At first glance the plastic container looks similar to a lunch box. It’s tupperware with two latches connecting the top, a small indent on the lid and enough width and depth inside to hold more than just a sandwich. However, the content in this container is not a sandwich. Instead, it’s three double AA batteries, a small circuit, resistors and wires connected to broken solar cells on the lid and the result is solar powered light for those living in dire rural conditions without electricity.
“It has broken solar cells on top and the inside is a pretty simple circuit,” said Vanessa Robinson ‘17. “So when you flip the switch down you have light and when you flip the switch up, you’re charging.”
Robinson, a senior Mechanical Engineering major, partnered with Dr. Laura Sullivan (Mechanical Engineering), Dr. Karen Palmer (Electrical and Computer Engineering) and Mark Richardson (Industrial and Manufacturing Engineering) to collaboratively construct the simplistic solar panel design for households on the Pine Ridge Reservation in southwest South Dakota, a 3,500 square mile reservation with a population of 28,000 people. The problem: only two percent of the land is farmable.
“This is in the badlands where the soil is sandy, high in salt and you can’t grow anything,” Sullivan said.
The reservation is inhabited by the Oglala Lakota Tribe and is considered one of the poorest parts of the country. Households often consist of multiple families living in trailers without access to electricity.
“It’s a wide-open land in the middle of nowhere,” Robinson said. “They live in trailers. A lot of them are run down and it’s very poverty-stricken. They don’t have insulation or heat, and they don’t have ways of heating their homes. It’s pretty incredible that a community like that exists in America.”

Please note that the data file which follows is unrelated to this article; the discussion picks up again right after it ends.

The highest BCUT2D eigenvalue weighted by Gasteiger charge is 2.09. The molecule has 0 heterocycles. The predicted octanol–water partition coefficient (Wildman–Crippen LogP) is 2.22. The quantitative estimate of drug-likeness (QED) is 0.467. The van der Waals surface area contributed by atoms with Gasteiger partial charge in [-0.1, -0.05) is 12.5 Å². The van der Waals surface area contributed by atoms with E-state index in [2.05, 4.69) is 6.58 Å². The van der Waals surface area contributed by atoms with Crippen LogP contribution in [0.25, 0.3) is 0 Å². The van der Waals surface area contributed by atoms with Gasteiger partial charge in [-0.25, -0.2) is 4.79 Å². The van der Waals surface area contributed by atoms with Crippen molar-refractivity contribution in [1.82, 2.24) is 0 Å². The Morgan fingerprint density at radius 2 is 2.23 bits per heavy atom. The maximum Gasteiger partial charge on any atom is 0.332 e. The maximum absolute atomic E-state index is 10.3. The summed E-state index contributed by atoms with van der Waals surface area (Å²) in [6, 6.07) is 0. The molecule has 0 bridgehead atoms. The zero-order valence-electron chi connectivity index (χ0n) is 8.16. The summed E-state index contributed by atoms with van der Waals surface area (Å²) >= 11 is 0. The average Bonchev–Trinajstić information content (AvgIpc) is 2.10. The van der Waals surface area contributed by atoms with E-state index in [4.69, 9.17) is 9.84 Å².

Robinson and Kettering faculty collaborated to attempt to not only solve the problem of electricity on the reservation but also empower the tribe to improve its living conditions.
Robinson, a Flushing native, chose to come to Kettering after participating in the Lives Improve Through Engineering (LITE) program during the summer of her junior year in high school.
“I knew I wanted to do something that involved math and science and going through the program, I was exposed to the different branches of engineering that Kettering offers and I knew this is what I wanted to do,” Robinson said.
Upon arriving on campus, Robinson became involved with Engineers Without Borders. In her sophomore year, she was the treasurer of the organization on campus and then president for two terms in her junior year.
“I always thought it was important to give back and utilize the talents that you were given,” Robinson said.
Robinson traveled twice to Haiti (2013 and 2014) on assessment trips to improve access to water for a rural village. The Kettering chapter of EWB took water samples, health surveys, roof measurements and gathered additional information about the area and people with the aim of improving access to water. After conducting the assessments on those two trips, Robinson and her peers decided that a rainwater catchment system would be optimal to meet their needs.
From Haiti, the group’s focus turned towards South Dakota after Sullivan experienced the struggles of the reservation as a chaperon on a church trip with high school students.
“She had the idea of bringing solar technology and introducing it to youth and women on the reservation,” Robinson said. “Studies have shown that by introducing technology to women, it’s more likely to be accepted and grow in the community.”
The idea wasn’t to distribute solar panels and contraptions but rather empower the community with the skills, technology and resources to generate renewable energy for themselves. The hope is that Sullivan and Robinson would introduce solar technology to provide light in individual households and members of the tribe would expand on the technology to meet their infrastructural needs.